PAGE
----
Connelly doesn’t spare the reader any of the brutality suffered by her characters and yet she’s written a book of grace and singular beauty.

Getting Past “Stuck on Stupid”

July 14, 2012

I’ve read two extraordinary books lately. The novel, A Naked Singularity by Sergio de la Pava, and Connie Rice’s activist memoir, Power Concedes Nothing: one woman’s quest for social justice in America, from the courtroom to the kill zones are complementary volumes in what they say and also in what they demonstrate.

Disclaimer: My admiration for Connie Rice knows no bounds. When I interviewed her in 2007 about the irrational persistence of racial ideology and her work reforming the LAPD and addressing gang violence, I wanted to share her unorthodox ideas but I also wanted to see her own distinctive words on the page. I’d heard her speak–her vivid and inimitable language, but it seemed as though editors got their hands on every print interview and homogenized her voice. I wanted her power and personality to come through. Naturally, some of it got edited out, but maybe I preserved at least a hint. When we met, Connie Rice was trying to write her own book and my fantasy was that she would ask me to help her. That remained a fantasy. Connie Rice can do anything and she didn’t need me! Though I have been very familiar with her work and her thought over the years, her book stunned me with so much more. And the website includes photographs and archives well worth visiting.

Here’s my interview, as published in The Sun 388_rice — just a taste then, that I hope will whet your appetite so you’ll please please get ahold of Power Concedes Nothing and read this dramatic and lively and thought provoking account of how we’re, in her phrase, “stuck on stupid,” what we refuse to look at as a society and how we are destroying our young. Because those children that so many of us like to believe are not our children, hey, yes they are.

(But talk about stupid: whatever happened to LAPD reform with the riot police rioting over people drawing on the sidewalk with chalk this week!?!?!?)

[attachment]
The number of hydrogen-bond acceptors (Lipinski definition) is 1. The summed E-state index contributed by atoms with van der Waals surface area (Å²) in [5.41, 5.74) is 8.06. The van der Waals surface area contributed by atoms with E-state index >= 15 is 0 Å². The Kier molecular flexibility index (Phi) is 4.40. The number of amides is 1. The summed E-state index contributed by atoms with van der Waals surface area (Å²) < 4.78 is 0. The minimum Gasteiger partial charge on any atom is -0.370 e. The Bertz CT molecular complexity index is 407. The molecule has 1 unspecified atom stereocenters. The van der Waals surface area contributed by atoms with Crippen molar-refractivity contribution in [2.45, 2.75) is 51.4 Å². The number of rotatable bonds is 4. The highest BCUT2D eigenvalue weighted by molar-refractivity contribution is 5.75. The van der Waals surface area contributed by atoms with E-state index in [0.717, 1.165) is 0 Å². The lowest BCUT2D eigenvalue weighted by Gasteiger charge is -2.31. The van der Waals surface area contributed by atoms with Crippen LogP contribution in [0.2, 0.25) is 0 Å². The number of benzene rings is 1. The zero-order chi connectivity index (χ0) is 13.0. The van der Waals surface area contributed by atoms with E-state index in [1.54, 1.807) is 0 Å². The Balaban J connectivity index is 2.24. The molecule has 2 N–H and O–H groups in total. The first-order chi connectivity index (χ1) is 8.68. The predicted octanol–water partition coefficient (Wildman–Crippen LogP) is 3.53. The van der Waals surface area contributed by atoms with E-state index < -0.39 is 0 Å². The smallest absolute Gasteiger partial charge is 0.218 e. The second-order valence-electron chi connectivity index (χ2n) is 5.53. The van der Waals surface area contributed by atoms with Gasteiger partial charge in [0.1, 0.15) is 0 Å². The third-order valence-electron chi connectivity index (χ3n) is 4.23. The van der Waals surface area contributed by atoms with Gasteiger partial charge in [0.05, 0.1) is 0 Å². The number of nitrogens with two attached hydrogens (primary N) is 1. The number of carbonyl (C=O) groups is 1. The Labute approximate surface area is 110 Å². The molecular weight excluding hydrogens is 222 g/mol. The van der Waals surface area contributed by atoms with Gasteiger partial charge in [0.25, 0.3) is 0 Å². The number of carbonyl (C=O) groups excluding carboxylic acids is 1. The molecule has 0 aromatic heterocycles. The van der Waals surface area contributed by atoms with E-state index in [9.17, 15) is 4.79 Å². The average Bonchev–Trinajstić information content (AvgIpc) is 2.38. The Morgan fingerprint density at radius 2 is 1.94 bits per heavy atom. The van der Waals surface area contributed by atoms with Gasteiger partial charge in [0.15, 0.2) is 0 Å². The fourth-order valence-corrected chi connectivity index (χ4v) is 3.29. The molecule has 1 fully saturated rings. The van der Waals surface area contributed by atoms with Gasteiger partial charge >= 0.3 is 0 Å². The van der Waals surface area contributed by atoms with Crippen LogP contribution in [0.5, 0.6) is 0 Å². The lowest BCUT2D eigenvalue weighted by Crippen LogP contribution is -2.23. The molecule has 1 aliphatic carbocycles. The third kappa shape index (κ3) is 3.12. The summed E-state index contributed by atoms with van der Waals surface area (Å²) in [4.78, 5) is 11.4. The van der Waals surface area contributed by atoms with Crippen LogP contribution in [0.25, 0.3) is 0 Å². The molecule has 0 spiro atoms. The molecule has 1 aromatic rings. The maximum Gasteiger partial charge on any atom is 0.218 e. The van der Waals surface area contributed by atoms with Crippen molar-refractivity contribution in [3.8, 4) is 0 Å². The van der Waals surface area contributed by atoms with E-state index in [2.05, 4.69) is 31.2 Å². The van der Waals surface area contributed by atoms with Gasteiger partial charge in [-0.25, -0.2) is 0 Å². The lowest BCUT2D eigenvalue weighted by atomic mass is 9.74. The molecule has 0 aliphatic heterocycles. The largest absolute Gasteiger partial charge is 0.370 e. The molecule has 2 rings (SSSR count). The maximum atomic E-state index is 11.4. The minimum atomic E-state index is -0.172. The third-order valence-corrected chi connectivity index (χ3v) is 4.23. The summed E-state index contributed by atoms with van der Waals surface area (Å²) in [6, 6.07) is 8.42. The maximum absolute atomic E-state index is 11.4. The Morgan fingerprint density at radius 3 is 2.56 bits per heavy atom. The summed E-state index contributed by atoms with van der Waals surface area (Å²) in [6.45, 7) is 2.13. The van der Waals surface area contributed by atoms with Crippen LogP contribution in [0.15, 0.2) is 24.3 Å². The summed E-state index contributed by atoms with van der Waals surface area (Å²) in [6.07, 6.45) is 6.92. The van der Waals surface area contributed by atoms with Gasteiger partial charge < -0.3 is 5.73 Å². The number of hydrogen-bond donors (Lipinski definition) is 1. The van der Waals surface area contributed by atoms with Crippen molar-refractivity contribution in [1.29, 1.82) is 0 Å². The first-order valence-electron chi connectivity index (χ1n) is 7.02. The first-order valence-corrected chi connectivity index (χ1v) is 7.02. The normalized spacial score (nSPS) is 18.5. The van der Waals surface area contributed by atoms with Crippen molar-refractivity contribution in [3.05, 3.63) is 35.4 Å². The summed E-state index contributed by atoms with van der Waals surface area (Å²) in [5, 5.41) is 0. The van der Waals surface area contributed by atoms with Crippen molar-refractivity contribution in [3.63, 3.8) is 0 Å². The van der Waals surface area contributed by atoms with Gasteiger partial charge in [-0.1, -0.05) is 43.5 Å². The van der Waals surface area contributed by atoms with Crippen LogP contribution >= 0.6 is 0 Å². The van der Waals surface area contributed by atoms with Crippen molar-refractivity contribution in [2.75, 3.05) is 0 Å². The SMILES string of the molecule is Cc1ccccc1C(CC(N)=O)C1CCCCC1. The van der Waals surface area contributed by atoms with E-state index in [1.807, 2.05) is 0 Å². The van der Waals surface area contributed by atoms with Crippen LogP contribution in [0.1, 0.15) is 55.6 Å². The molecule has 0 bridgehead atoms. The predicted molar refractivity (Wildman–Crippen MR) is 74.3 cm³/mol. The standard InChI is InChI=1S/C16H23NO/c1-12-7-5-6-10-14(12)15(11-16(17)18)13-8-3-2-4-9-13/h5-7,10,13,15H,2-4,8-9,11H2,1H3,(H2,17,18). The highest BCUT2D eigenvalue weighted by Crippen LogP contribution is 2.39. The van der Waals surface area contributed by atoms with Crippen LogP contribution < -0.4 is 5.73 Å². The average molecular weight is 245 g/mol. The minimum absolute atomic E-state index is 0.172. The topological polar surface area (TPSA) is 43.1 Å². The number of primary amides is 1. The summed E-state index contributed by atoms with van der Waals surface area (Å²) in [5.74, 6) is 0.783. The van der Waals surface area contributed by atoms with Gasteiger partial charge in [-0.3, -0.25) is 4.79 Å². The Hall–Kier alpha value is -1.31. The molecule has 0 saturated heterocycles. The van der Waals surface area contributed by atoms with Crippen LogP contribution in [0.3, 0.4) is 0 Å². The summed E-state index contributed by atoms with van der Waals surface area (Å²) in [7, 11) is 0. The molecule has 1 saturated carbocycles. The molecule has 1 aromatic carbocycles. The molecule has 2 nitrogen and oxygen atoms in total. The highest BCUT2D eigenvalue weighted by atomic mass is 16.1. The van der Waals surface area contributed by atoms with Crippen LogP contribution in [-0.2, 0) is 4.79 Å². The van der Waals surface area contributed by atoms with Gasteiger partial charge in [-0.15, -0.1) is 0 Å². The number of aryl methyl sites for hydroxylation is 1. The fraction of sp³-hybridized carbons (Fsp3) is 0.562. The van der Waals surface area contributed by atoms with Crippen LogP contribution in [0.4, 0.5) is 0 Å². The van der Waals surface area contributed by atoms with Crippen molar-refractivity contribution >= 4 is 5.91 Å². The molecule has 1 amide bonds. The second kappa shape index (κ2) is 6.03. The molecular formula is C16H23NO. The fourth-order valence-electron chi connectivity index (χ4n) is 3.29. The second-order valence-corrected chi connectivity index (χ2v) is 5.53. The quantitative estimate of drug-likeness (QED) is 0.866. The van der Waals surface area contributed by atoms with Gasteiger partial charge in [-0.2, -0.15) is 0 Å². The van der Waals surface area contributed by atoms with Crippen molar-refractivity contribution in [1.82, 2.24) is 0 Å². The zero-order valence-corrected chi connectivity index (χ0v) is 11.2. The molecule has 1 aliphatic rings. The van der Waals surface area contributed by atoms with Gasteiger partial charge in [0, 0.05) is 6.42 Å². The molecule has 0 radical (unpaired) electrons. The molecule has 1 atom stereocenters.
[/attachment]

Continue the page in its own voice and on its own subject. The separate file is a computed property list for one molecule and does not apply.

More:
People who’ll read Connie Rice may be a different demographic from those who are interested in literary novels. Sergio de la Pava does for our criminal injustice system what Joseph Heller did in Catch-22 for (to?) our military. A Naked Singularity is also rich in philosophy and cosmology, but the author, a public defender in NYC, penetrates the courthouse insanity better than any nonfiction account I’ve seen. The novel is as dizzying as its cover.

Read both. Read either. Whichever book you choose, you’ll get an inside view of the irrationality of capital punishment and of how the poor are treated in court. With these two volumes speaking to different audiences, I hope lots of consciousness will be raised.

And what is it that both authors demonstrate?

Connie Rice, who inspires with her passion and commitment and intellectual brilliance, has put her quest for justice ahead of making money. I hope that choice itself inspires people to follow her example. Today, we live in a society that considers people losers or inadequate if they aren’t out there motivated by greed and busily acquiring. She is a beautiful example of rejecting those priorities. OK, she likes to buy shoes, but her life choices are dictated by her commitment to the so-called underclass, to seeking justice, not to seeking personal advantage.

And Sergio de la Pava? If he had written his novel in the Sixties, it would have been snatched up immediately by a major publishing house, been on the bestseller list, and probably received the Pulitzer Prize. In the degraded and disgraceful cultural climate of today, he had to self-publish. He believed in this massive and brilliant book and refused to be silenced. Eventually, University of Chicago Press learned about it and this year brought out a reprint, making A Naked Singularity finally widely available.

This note is written quickly and hardly does justice to the accomplishments of Connie Rice and Sergio de la Pava, but if this blog entry encourages anyone to read their books, my job is done.

I’ll be in the Museum of Dysfunction! (surprised?)

July 3, 2012

Just heard from Zachary Doss in Houston that my piece Future Forward has been selected for this year’s Museum of Dysfunction Showcase presented by Mildred’s Umbrella Theater Company.
Really, how can I be anything other than thrilled to be an exhibit in such a museum! The show will run AUGUST 9-11 ONLY at Studio 101 at Spring Street Studios in Houston. How I would love to be planning a trip to Texas.


This, from Jim J. Tommaney’s review on August 10th and yes, I wish I’d been there.

In Future Forward